Can Comparative Research Make It Easier to Obtain Safe Medications?The pharmaceutical industry routinely complains about the length of time it takes the Food and Drug Administration (FDA) to secure approval for prescription drugs in the marketplace. They often point to rigorous clinical trials that are excessively long and drawn out – and often fail to point out how often those “rigorously tested” drugs still get pulled from the shelves because of terrible, often deadly side effects. The process, it seems, doesn’t work for anyone.

So what can be done? How can pharmaceutical companies ensure their products are safe for use without extending the length of time it takes to test them? How can doctors and patients ensure that they are giving, and being given, the best possible course of treatment?

Enter comparative effectiveness research

There are two key questions that federal regulators at the FDA and other parts of the government bureaucracy must answer in order to help consumers. These are:

  1. How do new drugs and treatments compare to existing ones in terms of effectiveness and safety?
  2. One of the pros and cons in any particular situation of a particular treatment or therapy for you, personally?

These important questions form the foundation of what is referred to as “comparative effectiveness research,” according to Aaron Carroll, doctor, researcher, and professor of pediatrics at Indiana University School of Medicine.

As a regular contributor to the New York Times column, “The Upshot,” Carol stresses the importance of patients obtaining evidence-based information to help them make informed choices about their medical options, including the cost and potential outcomes of those options. He also asserts that hospitals and doctors are often lacking clear information about the benefits of one course of treatment as opposed to another. This is important information patients need to make better decisions and avoid the use of potentially dangerous drugs and treatment options for their condition.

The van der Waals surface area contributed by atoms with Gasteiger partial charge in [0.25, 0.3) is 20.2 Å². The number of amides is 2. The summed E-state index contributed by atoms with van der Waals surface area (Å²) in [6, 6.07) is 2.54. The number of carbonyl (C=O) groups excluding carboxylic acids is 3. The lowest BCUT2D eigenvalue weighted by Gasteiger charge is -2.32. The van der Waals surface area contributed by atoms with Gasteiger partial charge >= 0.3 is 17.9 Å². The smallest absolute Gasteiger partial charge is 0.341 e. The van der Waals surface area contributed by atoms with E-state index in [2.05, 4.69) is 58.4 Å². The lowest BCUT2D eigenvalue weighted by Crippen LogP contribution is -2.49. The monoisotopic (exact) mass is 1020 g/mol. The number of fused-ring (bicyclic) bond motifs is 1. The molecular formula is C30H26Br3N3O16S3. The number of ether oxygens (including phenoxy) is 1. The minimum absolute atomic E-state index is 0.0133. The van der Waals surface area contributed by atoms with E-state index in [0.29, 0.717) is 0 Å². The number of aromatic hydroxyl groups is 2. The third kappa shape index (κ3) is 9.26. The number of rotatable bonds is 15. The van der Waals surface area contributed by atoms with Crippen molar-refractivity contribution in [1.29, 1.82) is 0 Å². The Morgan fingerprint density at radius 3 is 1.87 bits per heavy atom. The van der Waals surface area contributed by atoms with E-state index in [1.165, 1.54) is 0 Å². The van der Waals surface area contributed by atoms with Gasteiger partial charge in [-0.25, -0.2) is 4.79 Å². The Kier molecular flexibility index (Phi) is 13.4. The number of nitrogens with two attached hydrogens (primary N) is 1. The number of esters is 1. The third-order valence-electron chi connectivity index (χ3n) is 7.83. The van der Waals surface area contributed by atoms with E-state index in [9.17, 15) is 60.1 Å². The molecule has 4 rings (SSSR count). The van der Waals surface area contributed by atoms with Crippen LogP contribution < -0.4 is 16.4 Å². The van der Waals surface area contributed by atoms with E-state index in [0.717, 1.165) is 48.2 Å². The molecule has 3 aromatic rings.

Example: Treating high blood pressure

Regarding treatments for high blood pressure, which some specialists assert affect almost 50 percent of American adults, Carroll discusses the uncertainty among doctors about the three main drugs used to treat hypertension. The study involving 33,000 patients over a four-year period in over 600 centers across the U.S. and Canada has evidently failed to establish the best course of care for patients afflicted with early and mild hypertension as well as uncontrolled and chronic high blood pressure.

The results of the study, which cost $100 million, indicate a particular therapy doctors should consider. However, as Carol reports, debate continues to flourish within the medical community about the best course of treatment.

One course of treatment with a prescribed drug may be dangerous for a particular individual as opposed to another option. However, only the results of proper comparative effectiveness research may answer these questions.

The two exclusive organizations attempting to perform the types of comparative studies that doctors, patients, hospitals need according to Carroll, are the National Institutes of Health and the Patient Centered Outcomes Institute. He argues that others also need to join the effort.

Traditional scientific research is necessary to produce breakthroughs in the understanding of how better treatments can be developed. This requires the inclusion of randomized controlled trials, pragmatic trials, and health services research. However, comparative effectiveness research is an essential component in order to find the answers to many of the unanswered questions patients currently have about the efficacy of their treatment options.

If you or a loved one has sustained an injury due to taking a drug with dangerous side effects, we are here to represent you and fight for any financial compensation you deserve for your losses. To schedule a free consultation with a dangerous drug lawyer from our team at Crandall & Pera Law, call us in Ohio or Kentucky at 877.686.8879. Or, complete our contact form to request an appointment.